A Turnerian himself—though certainly a disillusioned one—Cronon adopts much of Turner’s treatment of nature and place as actors in Nature’s Metropolis. Chicago’s expansion, he asserts in his prologue, was foreshadowed by “nature’s own prophecies” and “expressed natural power” though the product of human ingenuity (13). But as Cronon goes on challenge what is, in fact, natural and unnatural about the city, I think we can begin to see the clearest depictions of nature and place as historical actors much like we might consider persons to be. As Sarah previously highlighted, the natural landscape surrounding Chicago directly influenced its development. From its central location to its proximity to Lake Michigan, the area in Upper Illinois that would one day be Chicago drew the eye and inspired the rhetoric of early “boosters.” But as Cronon highlights, Chicagoans’ struggle to overcome its natural disadvantages also shape much of their story. For example, to compensate for its muddiness, Chicagoans literally raised the city in its early history. What’s interesting in Cronon’s treatment of nature, however, is that, in addition to  environmental factors, he treats economic and technological impacts as natural—he calls them “Second Nature,” whereby humans adapt nature form new environments. Such “natural” actors include an ever-expanding, national railroad network and Chicago’s economic  alliance with the industrialized Northeast. These “First Nature” and “Second Nature” forces drastically influenced the emergence of Chicago as “Nature’s Metropolis.” What I found most interesting, however, were instances where these seemingly disparate natural forces converged. Cronon highlights one particularly interesting example of this phenomenon: the railroad. Economically, the railroad cut back on Chicago’s seasonal economic cycles and strengthened the city’s trading alliances with other regions. Environmentally, the railroad transformed and blended into the natural landscape. But the railroad was also influenced by other natural forces. In Chicago, proximity to Lake Michigan and the Erie Canal influenced travel rates, while its central location attracted both the eastern and western ends of the railroad web. In this sense, the railroad did not exist in “First Nature” or “Second Nature” exclusively, but in both. As Cronon writes, the railroad “partook of the supernatural, drawing upon a mysterious creative energy” (72). This, I argue, suggests that Cronon treats “nature” much as Turner treats the frontier—an omnipotent force as much as a historical actor.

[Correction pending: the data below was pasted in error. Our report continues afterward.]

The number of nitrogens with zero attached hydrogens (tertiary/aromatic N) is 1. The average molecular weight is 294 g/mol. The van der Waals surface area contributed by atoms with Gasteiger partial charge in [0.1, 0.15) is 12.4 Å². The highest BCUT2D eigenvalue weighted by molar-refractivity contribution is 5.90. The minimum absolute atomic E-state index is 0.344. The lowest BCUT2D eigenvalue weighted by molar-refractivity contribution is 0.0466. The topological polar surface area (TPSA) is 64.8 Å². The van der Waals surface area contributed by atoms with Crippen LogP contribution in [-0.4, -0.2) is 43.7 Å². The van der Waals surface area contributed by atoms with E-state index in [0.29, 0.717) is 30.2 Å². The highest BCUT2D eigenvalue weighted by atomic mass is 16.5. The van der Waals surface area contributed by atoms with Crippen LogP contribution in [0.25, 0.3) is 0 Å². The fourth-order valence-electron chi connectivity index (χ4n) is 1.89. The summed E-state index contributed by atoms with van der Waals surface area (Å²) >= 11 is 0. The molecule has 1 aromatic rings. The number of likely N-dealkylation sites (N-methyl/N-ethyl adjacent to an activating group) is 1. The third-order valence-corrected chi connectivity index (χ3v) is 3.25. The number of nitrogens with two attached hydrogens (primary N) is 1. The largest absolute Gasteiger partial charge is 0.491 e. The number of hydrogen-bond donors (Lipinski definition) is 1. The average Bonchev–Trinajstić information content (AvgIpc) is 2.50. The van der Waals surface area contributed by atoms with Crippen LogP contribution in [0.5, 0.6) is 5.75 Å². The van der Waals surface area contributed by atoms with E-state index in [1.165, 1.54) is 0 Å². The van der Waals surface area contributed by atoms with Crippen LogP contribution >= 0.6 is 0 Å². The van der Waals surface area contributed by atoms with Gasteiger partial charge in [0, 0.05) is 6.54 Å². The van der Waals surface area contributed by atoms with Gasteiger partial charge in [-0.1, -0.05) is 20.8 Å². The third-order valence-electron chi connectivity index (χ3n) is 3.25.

So, in reading Cronon, how should we understand his Turnerian bias?

I’ll leave this for discussion in class. But—as I argue above—I think that Cronon simply recapitulates Turner, substituting “nature” for the frontier and endorsing a natural teleology for the Chicago’s preeminent rise as does Turner for American democratization.

Critical Distance: Ai Weiwei’s “Namelist” and the Memory of Disaster

Warning: Undefined variable $num in /home/shroutdo/public_html/courses/wp-content/plugins/single-categories/single_categories.php on line 126

Warning: Undefined variable $posts_num in /home/shroutdo/public_html/courses/wp-content/plugins/single-categories/single_categories.php on line 127
Ai Weiwei – Artist & Social Activist

Solemn yet provocative, artist Ai Weiwei treads a fine line  between commemoration and protest in his piece Namelist. Designed to underscore the deaths of 5,096 children in the 2008 Sichuan Earthquake, Ai’s work—as its title suggests—lists the names, genders, ages, and birthdays of each young victim. But even more, Namelist attempts to make order of the unfathomable chaos of disaster, reinforcing as much the guilt of government officials as the innocence of voiceless victims. Following the earthquake in May 2008, a volunteer investigation spearheaded by Ai uncovered the corruption and oversight of Chinese governmental officials, who failed to address poor school construction before the earthquake and struggled to cover it up in the aftermath. As many like Ai have protested, it was not merely the earthquake itself, but these governmental failures that claimed the lives of thousands of students, who passed away in—to them—unthinkable ways: swiftly, brutally, far from home. Ai’s work thus assumes the task of social activism, challenging quite directly—with simple, black script on white paper—the inhumane response to human catastrophe. But how does such artwork preserve the memory of disaster?

As an American observer, Namelist calls one word to mind: distance. While the Sichuan Earthquake lies distant in my memory— nearly 8,000 miles away and six years into the past—Ai extends this physical separation with his emotionally detached memorial. Countless boxes stretch from one wall to the other, most filled with names and birthdays, some with numbers, others empty. Scanning the list, each box overlaps with the others until the victims themselves seem to lose their individuality. But this feature, I think, encapsulates much of Ai’s message. In his attempt to organize neatly the deadly toll of the earthquake, to personalize each individual’s suffering, Ai fails. The only distinct, individualizing feature of each victim is his or her assigned number, which—in many cases—is the only information listed. Much of this interpretation, I admit, is influenced by the fact that I cannot read each victim’s name or birthday. Regardless of the language barrier, however, I sense a critical distance from the Sichuan Earthquake. I don’t feel any empathy towards its faceless victims. Witnessing loss on this scale seems incomprehensible to me. And for this reason, I believe that Ai’s work successfully assumes the task of social activism. Rather than burying his audience in emotion, he places the viewer in the position of the arbiter, to determine the culpability of those allegedly at fault.